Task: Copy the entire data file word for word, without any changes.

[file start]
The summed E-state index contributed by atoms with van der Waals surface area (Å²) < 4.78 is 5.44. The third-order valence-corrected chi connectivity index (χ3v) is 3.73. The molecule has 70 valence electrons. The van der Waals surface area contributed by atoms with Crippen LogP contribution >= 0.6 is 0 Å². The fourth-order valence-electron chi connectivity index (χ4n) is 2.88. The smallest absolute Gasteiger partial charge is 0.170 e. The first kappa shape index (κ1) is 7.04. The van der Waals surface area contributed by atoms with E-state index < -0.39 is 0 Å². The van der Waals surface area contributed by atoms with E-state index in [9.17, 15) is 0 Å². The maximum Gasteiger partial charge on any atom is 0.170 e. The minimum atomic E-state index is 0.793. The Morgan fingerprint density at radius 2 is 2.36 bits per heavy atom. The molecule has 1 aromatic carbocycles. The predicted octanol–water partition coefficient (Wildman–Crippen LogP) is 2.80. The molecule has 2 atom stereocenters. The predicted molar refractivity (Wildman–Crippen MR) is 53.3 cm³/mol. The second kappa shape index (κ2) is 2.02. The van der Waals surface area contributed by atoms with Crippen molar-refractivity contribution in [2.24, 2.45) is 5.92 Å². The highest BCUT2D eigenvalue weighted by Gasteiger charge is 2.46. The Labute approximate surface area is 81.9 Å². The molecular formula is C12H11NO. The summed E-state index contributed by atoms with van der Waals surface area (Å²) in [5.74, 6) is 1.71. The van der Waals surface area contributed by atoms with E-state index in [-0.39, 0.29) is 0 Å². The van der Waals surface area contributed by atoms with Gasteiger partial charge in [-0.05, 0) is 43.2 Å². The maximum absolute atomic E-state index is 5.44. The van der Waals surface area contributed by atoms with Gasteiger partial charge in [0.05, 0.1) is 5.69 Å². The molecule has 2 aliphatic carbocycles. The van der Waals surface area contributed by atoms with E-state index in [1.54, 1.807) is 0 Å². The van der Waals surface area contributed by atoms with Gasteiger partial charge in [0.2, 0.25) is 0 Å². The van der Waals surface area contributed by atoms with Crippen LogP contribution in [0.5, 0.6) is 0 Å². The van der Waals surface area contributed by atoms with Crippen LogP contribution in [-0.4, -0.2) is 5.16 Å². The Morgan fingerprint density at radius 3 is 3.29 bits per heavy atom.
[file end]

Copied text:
The summed E-state index contributed by atoms with van der Waals surface area (Å²) < 4.78 is 5.44. The third-order valence-corrected chi connectivity index (χ3v) is 3.73. The molecule has 70 valence electrons. The van der Waals surface area contributed by atoms with Crippen LogP contribution >= 0.6 is 0 Å². The fourth-order valence-electron chi connectivity index (χ4n) is 2.88. The smallest absolute Gasteiger partial charge is 0.170 e. The first kappa shape index (κ1) is 7.04. The van der Waals surface area contributed by atoms with E-state index < -0.39 is 0 Å². The van der Waals surface area contributed by atoms with E-state index in [9.17, 15) is 0 Å². The maximum Gasteiger partial charge on any atom is 0.170 e. The minimum atomic E-state index is 0.793. The Morgan fingerprint density at radius 2 is 2.36 bits per heavy atom. The molecule has 1 aromatic carbocycles. The predicted octanol–water partition coefficient (Wildman–Crippen LogP) is 2.80. The molecule has 2 atom stereocenters. The predicted molar refractivity (Wildman–Crippen MR) is 53.3 cm³/mol. The second kappa shape index (κ2) is 2.02. The van der Waals surface area contributed by atoms with Crippen molar-refractivity contribution in [2.24, 2.45) is 5.92 Å². The highest BCUT2D eigenvalue weighted by Gasteiger charge is 2.46. The Labute approximate surface area is 81.9 Å². The molecular formula is C12H11NO. The summed E-state index contributed by atoms with van der Waals surface area (Å²) in [5.74, 6) is 1.71. The van der Waals surface area contributed by atoms with E-state index in [-0.39, 0.29) is 0 Å². The van der Waals surface area contributed by atoms with Gasteiger partial charge in [-0.05, 0) is 43.2 Å². The maximum absolute atomic E-state index is 5.44. The van der Waals surface area contributed by atoms with Gasteiger partial charge in [0.05, 0.1) is 5.69 Å². The molecule has 2 aliphatic carbocycles. The van der Waals surface area contributed by atoms with E-state index in [1.54, 1.807) is 0 Å². The van der Waals surface area contributed by atoms with Gasteiger partial charge in [0.2, 0.25) is 0 Å². The van der Waals surface area contributed by atoms with Crippen LogP contribution in [0.5, 0.6) is 0 Å². The van der Waals surface area contributed by atoms with Crippen LogP contribution in [-0.4, -0.2) is 5.16 Å². The Morgan fingerprint density at radius 3 is 3.29 bits per heavy atom.